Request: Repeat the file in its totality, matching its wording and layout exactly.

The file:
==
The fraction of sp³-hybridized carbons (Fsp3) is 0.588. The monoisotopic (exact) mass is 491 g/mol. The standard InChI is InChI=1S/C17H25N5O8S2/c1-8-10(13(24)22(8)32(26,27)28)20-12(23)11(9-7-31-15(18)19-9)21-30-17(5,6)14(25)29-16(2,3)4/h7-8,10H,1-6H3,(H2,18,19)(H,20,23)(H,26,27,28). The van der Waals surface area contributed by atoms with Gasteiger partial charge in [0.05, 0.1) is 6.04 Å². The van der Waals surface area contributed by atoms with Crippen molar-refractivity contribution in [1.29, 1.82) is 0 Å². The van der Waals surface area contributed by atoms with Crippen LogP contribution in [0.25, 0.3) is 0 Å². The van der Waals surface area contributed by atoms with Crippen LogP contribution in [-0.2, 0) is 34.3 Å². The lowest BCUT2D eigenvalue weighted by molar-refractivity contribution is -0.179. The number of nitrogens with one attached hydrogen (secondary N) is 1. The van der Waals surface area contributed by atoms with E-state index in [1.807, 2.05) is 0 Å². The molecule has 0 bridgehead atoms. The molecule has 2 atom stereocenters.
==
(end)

The fraction of sp³-hybridized carbons (Fsp3) is 0.588. The monoisotopic (exact) mass is 491 g/mol. The standard InChI is InChI=1S/C17H25N5O8S2/c1-8-10(13(24)22(8)32(26,27)28)20-12(23)11(9-7-31-15(18)19-9)21-30-17(5,6)14(25)29-16(2,3)4/h7-8,10H,1-6H3,(H2,18,19)(H,20,23)(H,26,27,28). The van der Waals surface area contributed by atoms with Gasteiger partial charge in [0.05, 0.1) is 6.04 Å². The van der Waals surface area contributed by atoms with Crippen molar-refractivity contribution in [1.29, 1.82) is 0 Å². The van der Waals surface area contributed by atoms with Crippen LogP contribution in [0.25, 0.3) is 0 Å². The van der Waals surface area contributed by atoms with Crippen LogP contribution in [-0.2, 0) is 34.3 Å². The lowest BCUT2D eigenvalue weighted by molar-refractivity contribution is -0.179. The number of nitrogens with one attached hydrogen (secondary N) is 1. The van der Waals surface area contributed by atoms with E-state index in [1.807, 2.05) is 0 Å². The molecule has 0 bridgehead atoms. The molecule has 2 atom stereocenters.